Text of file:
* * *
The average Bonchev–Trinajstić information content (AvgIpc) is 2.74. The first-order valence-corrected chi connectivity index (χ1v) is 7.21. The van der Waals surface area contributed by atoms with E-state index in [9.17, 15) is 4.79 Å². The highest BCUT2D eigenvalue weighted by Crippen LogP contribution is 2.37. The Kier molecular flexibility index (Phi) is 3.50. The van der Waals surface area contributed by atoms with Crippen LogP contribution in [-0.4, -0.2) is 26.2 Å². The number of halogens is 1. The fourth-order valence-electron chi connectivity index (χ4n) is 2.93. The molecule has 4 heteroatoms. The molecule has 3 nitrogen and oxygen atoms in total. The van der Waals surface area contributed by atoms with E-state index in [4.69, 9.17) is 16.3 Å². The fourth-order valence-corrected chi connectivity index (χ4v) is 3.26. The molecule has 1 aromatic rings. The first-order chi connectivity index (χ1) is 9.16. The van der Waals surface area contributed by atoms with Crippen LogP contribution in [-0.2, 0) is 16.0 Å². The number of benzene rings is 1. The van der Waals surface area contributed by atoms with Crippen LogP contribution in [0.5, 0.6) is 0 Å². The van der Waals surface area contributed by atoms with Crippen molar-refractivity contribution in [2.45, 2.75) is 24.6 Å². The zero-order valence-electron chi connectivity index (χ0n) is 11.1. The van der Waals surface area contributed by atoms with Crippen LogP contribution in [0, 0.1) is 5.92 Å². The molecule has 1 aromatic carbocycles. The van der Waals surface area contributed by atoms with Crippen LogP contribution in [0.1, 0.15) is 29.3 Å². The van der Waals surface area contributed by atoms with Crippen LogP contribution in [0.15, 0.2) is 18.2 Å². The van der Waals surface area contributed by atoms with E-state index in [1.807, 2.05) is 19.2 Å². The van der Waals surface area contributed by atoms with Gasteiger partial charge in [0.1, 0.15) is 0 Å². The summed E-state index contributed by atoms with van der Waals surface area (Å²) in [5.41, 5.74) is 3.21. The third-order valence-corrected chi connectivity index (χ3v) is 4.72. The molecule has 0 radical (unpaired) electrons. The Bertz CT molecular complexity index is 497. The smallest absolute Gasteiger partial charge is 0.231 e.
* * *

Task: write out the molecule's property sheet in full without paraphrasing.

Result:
The average Bonchev–Trinajstić information content (AvgIpc) is 2.74. The first-order valence-corrected chi connectivity index (χ1v) is 7.21. The van der Waals surface area contributed by atoms with E-state index in [9.17, 15) is 4.79 Å². The highest BCUT2D eigenvalue weighted by Crippen LogP contribution is 2.37. The Kier molecular flexibility index (Phi) is 3.50. The van der Waals surface area contributed by atoms with Crippen LogP contribution in [-0.4, -0.2) is 26.2 Å². The number of halogens is 1. The fourth-order valence-electron chi connectivity index (χ4n) is 2.93. The molecule has 4 heteroatoms. The molecule has 3 nitrogen and oxygen atoms in total. The van der Waals surface area contributed by atoms with E-state index in [4.69, 9.17) is 16.3 Å². The fourth-order valence-corrected chi connectivity index (χ4v) is 3.26. The molecule has 1 aromatic rings. The first-order chi connectivity index (χ1) is 9.16. The van der Waals surface area contributed by atoms with Crippen LogP contribution in [-0.2, 0) is 16.0 Å². The number of benzene rings is 1. The van der Waals surface area contributed by atoms with Crippen LogP contribution in [0.5, 0.6) is 0 Å². The van der Waals surface area contributed by atoms with Crippen molar-refractivity contribution in [2.45, 2.75) is 24.6 Å². The zero-order valence-electron chi connectivity index (χ0n) is 11.1. The van der Waals surface area contributed by atoms with Crippen LogP contribution in [0, 0.1) is 5.92 Å². The molecule has 1 aromatic carbocycles. The van der Waals surface area contributed by atoms with Crippen LogP contribution in [0.1, 0.15) is 29.3 Å². The van der Waals surface area contributed by atoms with Crippen LogP contribution in [0.15, 0.2) is 18.2 Å². The van der Waals surface area contributed by atoms with E-state index in [1.807, 2.05) is 19.2 Å². The van der Waals surface area contributed by atoms with Gasteiger partial charge in [0.1, 0.15) is 0 Å². The summed E-state index contributed by atoms with van der Waals surface area (Å²) in [5.41, 5.74) is 3.21. The third-order valence-corrected chi connectivity index (χ3v) is 4.72. The molecule has 0 radical (unpaired) electrons. The Bertz CT molecular complexity index is 497. The smallest absolute Gasteiger partial charge is 0.231 e.